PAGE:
You’re not rid of me just yet! Keep your eyes peeled for more on the site. There’ll be featured pledgers, some interesting interviews and I’ll even get a Seamless Pledge FAQ on the go.

Anyone else come to the end of their pledge? How have you found it?

Where do your clothes come from?

Do you know where your clothes come from?

Click on the image to see the interactive version

As sewers, generally the answer is a resounding yes. You’re not likely to forget after hours of stitching now are you? But if you’re anything like me, your wardrobe is probably mostly made up of mass-made and high-street clothing – and this is where the answer becomes less clear.

I tuned into new documentary Mary’s Bottom Line the other day, featuring high-street guru Mary Portas’s attempts to bring clothing manufacturing back to Britain. As you know, this isn’t the first time Portas has featured on this blog – this time, I wanted to see how my own wardrobe measured up to the issues she faces in her programme.

It was simple really, I just checked the labels to see where my clothes were made, jotting up the totals. I left out underwear, but counted garments I’d bought in charity shops. Obviously self-made garments came under their own category.

To be honest, the first thing which struck me was the sheer amount of clothing I own! I counted about 70 garments – who really needs 70 items of clothing?

As for where they came from – in terms of where I bought them, the vast majority come from high-street names like New Look, H&M and Topshop. With the exception of clothing I bought while living in Germany, the majority of it was bought here in the U.K.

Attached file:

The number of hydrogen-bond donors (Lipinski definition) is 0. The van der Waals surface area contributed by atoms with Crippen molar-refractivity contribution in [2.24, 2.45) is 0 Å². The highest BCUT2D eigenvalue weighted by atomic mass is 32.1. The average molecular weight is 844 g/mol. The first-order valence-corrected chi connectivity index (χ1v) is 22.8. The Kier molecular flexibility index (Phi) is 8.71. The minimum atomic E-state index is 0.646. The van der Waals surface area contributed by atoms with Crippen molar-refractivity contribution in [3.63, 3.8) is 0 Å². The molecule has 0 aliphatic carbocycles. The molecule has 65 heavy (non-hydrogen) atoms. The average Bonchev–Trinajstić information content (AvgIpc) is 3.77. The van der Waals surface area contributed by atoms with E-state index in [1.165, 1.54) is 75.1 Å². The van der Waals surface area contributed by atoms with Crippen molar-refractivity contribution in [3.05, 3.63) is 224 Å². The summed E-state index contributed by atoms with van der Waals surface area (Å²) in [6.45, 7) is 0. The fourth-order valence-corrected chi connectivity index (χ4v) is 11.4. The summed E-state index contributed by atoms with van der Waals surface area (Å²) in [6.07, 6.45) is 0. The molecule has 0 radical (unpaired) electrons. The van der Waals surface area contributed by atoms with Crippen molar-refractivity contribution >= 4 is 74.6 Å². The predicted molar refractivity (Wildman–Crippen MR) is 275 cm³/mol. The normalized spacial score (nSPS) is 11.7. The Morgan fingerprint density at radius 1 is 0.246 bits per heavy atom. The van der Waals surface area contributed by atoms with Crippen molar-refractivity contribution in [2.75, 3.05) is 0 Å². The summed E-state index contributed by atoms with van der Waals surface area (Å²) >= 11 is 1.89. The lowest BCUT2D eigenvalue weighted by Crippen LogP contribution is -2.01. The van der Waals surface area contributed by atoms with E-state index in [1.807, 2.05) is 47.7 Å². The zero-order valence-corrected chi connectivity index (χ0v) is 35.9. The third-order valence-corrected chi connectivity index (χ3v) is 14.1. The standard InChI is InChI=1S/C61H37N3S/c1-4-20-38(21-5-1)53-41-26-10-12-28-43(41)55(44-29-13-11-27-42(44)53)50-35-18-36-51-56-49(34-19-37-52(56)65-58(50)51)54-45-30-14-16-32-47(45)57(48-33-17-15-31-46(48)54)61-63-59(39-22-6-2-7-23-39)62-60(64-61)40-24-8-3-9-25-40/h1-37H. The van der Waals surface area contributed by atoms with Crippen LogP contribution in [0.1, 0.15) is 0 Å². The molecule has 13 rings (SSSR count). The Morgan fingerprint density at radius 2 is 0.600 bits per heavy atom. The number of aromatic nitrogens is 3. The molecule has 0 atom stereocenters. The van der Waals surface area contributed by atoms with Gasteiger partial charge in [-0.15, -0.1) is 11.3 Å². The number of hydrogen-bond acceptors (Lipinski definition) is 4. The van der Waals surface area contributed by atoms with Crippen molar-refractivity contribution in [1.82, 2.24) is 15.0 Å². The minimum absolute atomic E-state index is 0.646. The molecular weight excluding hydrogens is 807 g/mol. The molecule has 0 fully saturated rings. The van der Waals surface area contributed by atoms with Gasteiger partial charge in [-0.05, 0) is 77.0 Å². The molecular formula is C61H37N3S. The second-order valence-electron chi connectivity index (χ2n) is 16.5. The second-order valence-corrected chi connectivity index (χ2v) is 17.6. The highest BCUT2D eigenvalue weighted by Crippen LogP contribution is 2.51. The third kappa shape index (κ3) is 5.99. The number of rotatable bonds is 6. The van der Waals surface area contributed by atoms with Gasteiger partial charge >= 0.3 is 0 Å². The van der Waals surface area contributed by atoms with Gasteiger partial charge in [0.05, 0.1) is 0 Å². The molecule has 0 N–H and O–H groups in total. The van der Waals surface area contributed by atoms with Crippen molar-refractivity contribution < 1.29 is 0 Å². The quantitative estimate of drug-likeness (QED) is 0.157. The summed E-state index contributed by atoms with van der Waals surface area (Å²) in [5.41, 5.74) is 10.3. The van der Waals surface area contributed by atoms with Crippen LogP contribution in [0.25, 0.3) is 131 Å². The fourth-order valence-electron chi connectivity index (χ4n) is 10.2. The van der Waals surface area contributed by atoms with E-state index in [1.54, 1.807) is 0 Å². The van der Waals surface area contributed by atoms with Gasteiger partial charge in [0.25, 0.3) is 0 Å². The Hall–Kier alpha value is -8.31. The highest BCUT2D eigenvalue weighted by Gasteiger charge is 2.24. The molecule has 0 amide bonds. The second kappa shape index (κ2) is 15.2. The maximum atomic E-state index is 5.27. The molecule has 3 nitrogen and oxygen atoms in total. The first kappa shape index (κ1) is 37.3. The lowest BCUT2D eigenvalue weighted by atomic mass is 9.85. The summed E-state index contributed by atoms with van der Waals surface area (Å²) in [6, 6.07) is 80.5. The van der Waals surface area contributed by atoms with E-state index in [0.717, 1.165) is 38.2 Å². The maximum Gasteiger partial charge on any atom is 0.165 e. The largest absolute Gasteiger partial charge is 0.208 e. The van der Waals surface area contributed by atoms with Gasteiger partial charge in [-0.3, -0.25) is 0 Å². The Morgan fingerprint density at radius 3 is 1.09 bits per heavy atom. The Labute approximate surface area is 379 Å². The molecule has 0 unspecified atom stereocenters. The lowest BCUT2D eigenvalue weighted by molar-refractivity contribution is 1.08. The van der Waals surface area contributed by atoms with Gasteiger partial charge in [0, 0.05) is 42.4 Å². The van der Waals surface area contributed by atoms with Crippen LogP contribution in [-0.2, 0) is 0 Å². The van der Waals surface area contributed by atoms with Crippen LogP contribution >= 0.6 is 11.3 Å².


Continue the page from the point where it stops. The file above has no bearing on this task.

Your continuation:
But my clothes come from parts of the globe I’ve never even been to. Truth be told, I wasn’t overly surprised. After all, in the UK, 90% of our clothing is manufactured abroad. There just aren’t a great deal of British companies making clothing at home anymore.

When you actually break down the contents of my wardrobe, no less than 18 countries are represented. One blouse bought from New Look came from Bangladesh while another garment hailed from Turkey. The only British garments in my wardrobe came from small clothing labels Rare, Love Label and Quiz. Ironically, a dress I own from Lipsy London was made in China.

As I said, it’s not particularly surprising, yet it wasn’t anything I’d really considered before. Generally I don’t have a problem with buying something made abroad if it was made by people being paid a fair wage (and that’s a topic which deserves its own blog), but I didn’t quite realise how little I own is actually made in the U.K.

On the plus side, the self-made portion of my wardrobe is growing, slowly but surely. Progress!

What do you think? Does it matter if most of my clothes weren’t made in the U.K? Where do your clothes come from?

What do you do with your old clothes?

Hands up who has a wardrobe overflowing with clothes they just don’t wear?

Coat hanger by Cara Photography

Image by Cara Photography

I know I do. There are even a few items of self-made clothing gathering dust at the bottom of my wardrobe. It’s a pretty shameful yet almost normal part of this culture of excess we’re living in.

Take this article by the Guardian, which while being from 2009, is still very much relevant today.

On average £470 per British woman was spent on items that were never worn and – as an extra sartorial slap in the face – one in 10 just chucked them in the bin, contributing to the estimated 900,000 tonnes of clothing currently thrown into landfill each year.

Whether or not this is the same today in 2011, I couldn’t tell you right now, but it’s pretty shocking, especially to me, as Cardiff women are named and shamed in the article as the worst offenders.

The fact is, whether we like it or not, as consumers of fast fashion we are flighty by nature. I’ll hold my hands up and admit I’ve complained I have nothing to wear when actually my wardrobe is bursting with clothes I’m actually just bored with.

This again boils down to this feeling of dissatisfaction Zoe spoke about when I interviewed her. How often have you seen a feature in a magazine criticising a high profile female celebrity for wearing the same outfit?

Advertising makes us feel as though we should wear something completely different every day because if (insert celebrity name here) can’t get away with it, then why should we be able to?